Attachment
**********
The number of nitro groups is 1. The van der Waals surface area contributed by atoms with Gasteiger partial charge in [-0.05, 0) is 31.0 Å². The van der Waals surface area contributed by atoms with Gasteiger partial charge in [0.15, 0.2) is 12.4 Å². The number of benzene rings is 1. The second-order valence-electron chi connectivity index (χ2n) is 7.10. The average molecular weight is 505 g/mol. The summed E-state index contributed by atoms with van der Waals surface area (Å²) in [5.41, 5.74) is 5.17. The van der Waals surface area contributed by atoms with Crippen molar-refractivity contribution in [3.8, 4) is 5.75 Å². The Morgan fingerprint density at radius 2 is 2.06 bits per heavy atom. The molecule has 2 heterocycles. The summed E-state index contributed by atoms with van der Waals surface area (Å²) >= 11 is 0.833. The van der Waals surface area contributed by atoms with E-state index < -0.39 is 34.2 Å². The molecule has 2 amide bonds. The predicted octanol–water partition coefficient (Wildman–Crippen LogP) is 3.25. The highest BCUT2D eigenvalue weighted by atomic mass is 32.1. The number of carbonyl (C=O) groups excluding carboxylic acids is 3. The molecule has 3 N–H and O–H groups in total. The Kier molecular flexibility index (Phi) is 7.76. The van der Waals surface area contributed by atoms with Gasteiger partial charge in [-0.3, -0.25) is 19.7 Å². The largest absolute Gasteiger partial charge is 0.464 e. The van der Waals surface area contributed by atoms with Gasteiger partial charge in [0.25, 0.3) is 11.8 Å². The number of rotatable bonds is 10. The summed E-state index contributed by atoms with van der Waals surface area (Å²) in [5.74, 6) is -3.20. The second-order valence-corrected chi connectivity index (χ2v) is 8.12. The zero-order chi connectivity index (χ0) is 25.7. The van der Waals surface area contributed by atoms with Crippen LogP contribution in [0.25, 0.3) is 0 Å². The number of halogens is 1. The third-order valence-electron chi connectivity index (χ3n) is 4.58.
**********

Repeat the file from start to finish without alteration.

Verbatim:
The number of nitro groups is 1. The van der Waals surface area contributed by atoms with Gasteiger partial charge in [-0.05, 0) is 31.0 Å². The van der Waals surface area contributed by atoms with Gasteiger partial charge in [0.15, 0.2) is 12.4 Å². The number of benzene rings is 1. The second-order valence-electron chi connectivity index (χ2n) is 7.10. The average molecular weight is 505 g/mol. The summed E-state index contributed by atoms with van der Waals surface area (Å²) in [5.41, 5.74) is 5.17. The van der Waals surface area contributed by atoms with Crippen molar-refractivity contribution in [3.8, 4) is 5.75 Å². The Morgan fingerprint density at radius 2 is 2.06 bits per heavy atom. The molecule has 2 heterocycles. The summed E-state index contributed by atoms with van der Waals surface area (Å²) >= 11 is 0.833. The van der Waals surface area contributed by atoms with E-state index < -0.39 is 34.2 Å². The molecule has 2 amide bonds. The predicted octanol–water partition coefficient (Wildman–Crippen LogP) is 3.25. The highest BCUT2D eigenvalue weighted by atomic mass is 32.1. The number of carbonyl (C=O) groups excluding carboxylic acids is 3. The molecule has 3 N–H and O–H groups in total. The Kier molecular flexibility index (Phi) is 7.76. The van der Waals surface area contributed by atoms with Gasteiger partial charge in [-0.3, -0.25) is 19.7 Å². The largest absolute Gasteiger partial charge is 0.464 e. The van der Waals surface area contributed by atoms with Gasteiger partial charge in [0.25, 0.3) is 11.8 Å². The number of rotatable bonds is 10. The summed E-state index contributed by atoms with van der Waals surface area (Å²) in [5.74, 6) is -3.20. The second-order valence-corrected chi connectivity index (χ2v) is 8.12. The zero-order chi connectivity index (χ0) is 25.7. The van der Waals surface area contributed by atoms with Crippen LogP contribution in [0.25, 0.3) is 0 Å². The number of halogens is 1. The third-order valence-electron chi connectivity index (χ3n) is 4.58.